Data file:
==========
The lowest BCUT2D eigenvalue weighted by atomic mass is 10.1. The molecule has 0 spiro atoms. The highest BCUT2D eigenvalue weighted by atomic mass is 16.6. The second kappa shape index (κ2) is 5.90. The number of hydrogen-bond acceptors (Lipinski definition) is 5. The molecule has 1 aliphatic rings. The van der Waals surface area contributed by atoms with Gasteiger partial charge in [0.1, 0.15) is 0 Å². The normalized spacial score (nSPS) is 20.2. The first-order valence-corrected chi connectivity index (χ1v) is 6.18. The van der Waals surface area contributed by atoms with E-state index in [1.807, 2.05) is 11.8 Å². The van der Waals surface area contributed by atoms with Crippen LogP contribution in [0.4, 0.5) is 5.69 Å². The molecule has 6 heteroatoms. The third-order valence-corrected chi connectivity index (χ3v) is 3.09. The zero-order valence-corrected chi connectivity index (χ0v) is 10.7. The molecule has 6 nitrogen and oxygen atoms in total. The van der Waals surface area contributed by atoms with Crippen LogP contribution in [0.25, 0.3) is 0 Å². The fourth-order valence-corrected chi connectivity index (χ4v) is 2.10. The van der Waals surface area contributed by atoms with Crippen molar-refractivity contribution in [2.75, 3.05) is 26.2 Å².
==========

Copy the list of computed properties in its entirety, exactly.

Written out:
The lowest BCUT2D eigenvalue weighted by atomic mass is 10.1. The molecule has 0 spiro atoms. The highest BCUT2D eigenvalue weighted by atomic mass is 16.6. The second kappa shape index (κ2) is 5.90. The number of hydrogen-bond acceptors (Lipinski definition) is 5. The molecule has 1 aliphatic rings. The van der Waals surface area contributed by atoms with Gasteiger partial charge in [0.1, 0.15) is 0 Å². The normalized spacial score (nSPS) is 20.2. The first-order valence-corrected chi connectivity index (χ1v) is 6.18. The van der Waals surface area contributed by atoms with E-state index in [1.807, 2.05) is 11.8 Å². The van der Waals surface area contributed by atoms with Crippen LogP contribution in [0.4, 0.5) is 5.69 Å². The molecule has 6 heteroatoms. The third-order valence-corrected chi connectivity index (χ3v) is 3.09. The zero-order valence-corrected chi connectivity index (χ0v) is 10.7. The molecule has 6 nitrogen and oxygen atoms in total. The van der Waals surface area contributed by atoms with Crippen LogP contribution in [0.25, 0.3) is 0 Å². The fourth-order valence-corrected chi connectivity index (χ4v) is 2.10. The van der Waals surface area contributed by atoms with Crippen molar-refractivity contribution in [2.75, 3.05) is 26.2 Å².